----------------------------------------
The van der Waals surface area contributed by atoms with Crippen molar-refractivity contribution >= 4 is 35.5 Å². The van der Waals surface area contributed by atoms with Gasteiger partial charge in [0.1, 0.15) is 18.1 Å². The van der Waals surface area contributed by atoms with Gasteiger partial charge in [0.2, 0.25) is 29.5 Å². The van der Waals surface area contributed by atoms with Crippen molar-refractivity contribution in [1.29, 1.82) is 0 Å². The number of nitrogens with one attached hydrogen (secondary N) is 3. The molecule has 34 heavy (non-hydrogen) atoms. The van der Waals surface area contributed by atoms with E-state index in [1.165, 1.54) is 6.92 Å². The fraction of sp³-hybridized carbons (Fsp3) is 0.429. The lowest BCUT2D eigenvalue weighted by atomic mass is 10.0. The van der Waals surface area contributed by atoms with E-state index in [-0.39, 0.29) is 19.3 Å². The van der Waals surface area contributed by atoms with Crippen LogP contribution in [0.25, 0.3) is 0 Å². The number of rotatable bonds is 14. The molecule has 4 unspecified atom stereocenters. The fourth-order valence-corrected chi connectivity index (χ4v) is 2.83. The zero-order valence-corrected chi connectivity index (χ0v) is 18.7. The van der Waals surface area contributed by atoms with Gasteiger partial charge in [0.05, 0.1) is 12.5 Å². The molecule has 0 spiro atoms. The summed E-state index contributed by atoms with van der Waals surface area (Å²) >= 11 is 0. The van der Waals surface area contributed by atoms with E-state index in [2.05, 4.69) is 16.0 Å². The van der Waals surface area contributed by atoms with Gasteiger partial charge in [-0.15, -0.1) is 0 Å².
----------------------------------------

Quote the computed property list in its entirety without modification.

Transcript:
The van der Waals surface area contributed by atoms with Crippen molar-refractivity contribution >= 4 is 35.5 Å². The van der Waals surface area contributed by atoms with Gasteiger partial charge in [0.1, 0.15) is 18.1 Å². The van der Waals surface area contributed by atoms with Gasteiger partial charge in [0.2, 0.25) is 29.5 Å². The van der Waals surface area contributed by atoms with Crippen molar-refractivity contribution in [1.29, 1.82) is 0 Å². The number of nitrogens with one attached hydrogen (secondary N) is 3. The molecule has 34 heavy (non-hydrogen) atoms. The van der Waals surface area contributed by atoms with E-state index in [1.165, 1.54) is 6.92 Å². The fraction of sp³-hybridized carbons (Fsp3) is 0.429. The lowest BCUT2D eigenvalue weighted by atomic mass is 10.0. The van der Waals surface area contributed by atoms with E-state index in [-0.39, 0.29) is 19.3 Å². The van der Waals surface area contributed by atoms with Crippen LogP contribution in [0.25, 0.3) is 0 Å². The number of rotatable bonds is 14. The molecule has 4 unspecified atom stereocenters. The fourth-order valence-corrected chi connectivity index (χ4v) is 2.83. The zero-order valence-corrected chi connectivity index (χ0v) is 18.7. The van der Waals surface area contributed by atoms with Gasteiger partial charge in [0.05, 0.1) is 12.5 Å². The molecule has 0 spiro atoms. The summed E-state index contributed by atoms with van der Waals surface area (Å²) >= 11 is 0. The van der Waals surface area contributed by atoms with E-state index in [2.05, 4.69) is 16.0 Å². The van der Waals surface area contributed by atoms with Gasteiger partial charge in [-0.15, -0.1) is 0 Å².